FEET Matter!

Friday, February 2, 2018

Bronsa Swint, Certified Strength
and Condition Specialist
By Donna Hawkey

The nimble feet of the Kellogg Middle School Cross Country runners are well taken care of by Lake Forest Park resident and Certified Strength and Condition Specialist, Bronsa Swint.

She educates teens and parents about fitness through her role as a Cross Country Coach. She’s also the owner of “On The Ball Fitness” in Lake City and functions as a Certified Personal Trainer for any age. Through her over 15 years of cross country coaching, personal training experiences, and her own research, she has taken a special interest in the care and health of feet.

Bronsa tells us, “We have disregarded the importance of the foot’s role in balance and the critical nature of those muscles that fire up our bodies. For instance, the foot’s nerve endings trigger muscles that fire up our hips and glutes.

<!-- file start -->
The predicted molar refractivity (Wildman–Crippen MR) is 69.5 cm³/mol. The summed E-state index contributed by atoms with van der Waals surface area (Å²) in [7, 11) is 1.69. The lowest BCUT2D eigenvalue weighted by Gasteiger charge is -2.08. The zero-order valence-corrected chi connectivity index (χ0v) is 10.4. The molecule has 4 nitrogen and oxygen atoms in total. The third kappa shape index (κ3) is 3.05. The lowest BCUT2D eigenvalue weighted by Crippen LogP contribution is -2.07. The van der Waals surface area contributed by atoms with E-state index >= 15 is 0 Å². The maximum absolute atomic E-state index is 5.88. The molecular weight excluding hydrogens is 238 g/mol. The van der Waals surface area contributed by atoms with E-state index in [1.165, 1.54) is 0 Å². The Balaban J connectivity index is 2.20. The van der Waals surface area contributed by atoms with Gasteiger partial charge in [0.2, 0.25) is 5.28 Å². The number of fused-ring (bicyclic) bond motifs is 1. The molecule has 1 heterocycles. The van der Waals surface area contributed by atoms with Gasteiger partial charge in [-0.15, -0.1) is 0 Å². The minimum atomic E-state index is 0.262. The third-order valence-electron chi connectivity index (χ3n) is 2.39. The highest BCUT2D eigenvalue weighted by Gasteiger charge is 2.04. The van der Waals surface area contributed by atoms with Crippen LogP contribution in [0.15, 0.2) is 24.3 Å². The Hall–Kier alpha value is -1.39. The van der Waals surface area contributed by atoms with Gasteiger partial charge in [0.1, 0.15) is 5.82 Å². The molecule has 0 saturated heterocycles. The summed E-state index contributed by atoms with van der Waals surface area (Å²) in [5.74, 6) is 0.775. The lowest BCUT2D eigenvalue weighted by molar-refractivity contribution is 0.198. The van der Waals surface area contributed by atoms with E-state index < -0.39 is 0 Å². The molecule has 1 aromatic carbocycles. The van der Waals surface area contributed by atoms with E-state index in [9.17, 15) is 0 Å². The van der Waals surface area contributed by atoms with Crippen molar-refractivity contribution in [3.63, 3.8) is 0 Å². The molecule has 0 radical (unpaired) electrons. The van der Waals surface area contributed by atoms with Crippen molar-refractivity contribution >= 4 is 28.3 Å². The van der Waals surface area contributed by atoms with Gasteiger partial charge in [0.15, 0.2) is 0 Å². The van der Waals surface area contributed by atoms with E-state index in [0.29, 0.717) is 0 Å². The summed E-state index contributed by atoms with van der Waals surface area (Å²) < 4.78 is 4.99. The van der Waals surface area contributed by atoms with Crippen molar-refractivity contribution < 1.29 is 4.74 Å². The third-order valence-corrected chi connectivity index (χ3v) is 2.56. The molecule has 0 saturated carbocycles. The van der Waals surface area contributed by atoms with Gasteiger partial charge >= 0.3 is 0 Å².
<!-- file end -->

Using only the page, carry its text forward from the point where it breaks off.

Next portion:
"So it makes sense that if you have discomfort or pain in those areas, it may be because of weakness in your feet. I am seeing many problems in children now - and that just should not be happening!”

Barbara, age 89 - never too old
for foof impro
Our feet support our entire body weight and keep us moving like nature intended. In 1884, Mark Twain wrote the story of Huckleberry Finn who as an orphan did not wear any shoes, so his feet adapted to a healthy growth pattern, and the bottom of his feet became hardened into natural foot soles. When he did put on a pair of shoes, he did not like them at all as most footwear compresses our feet in an unnatural way.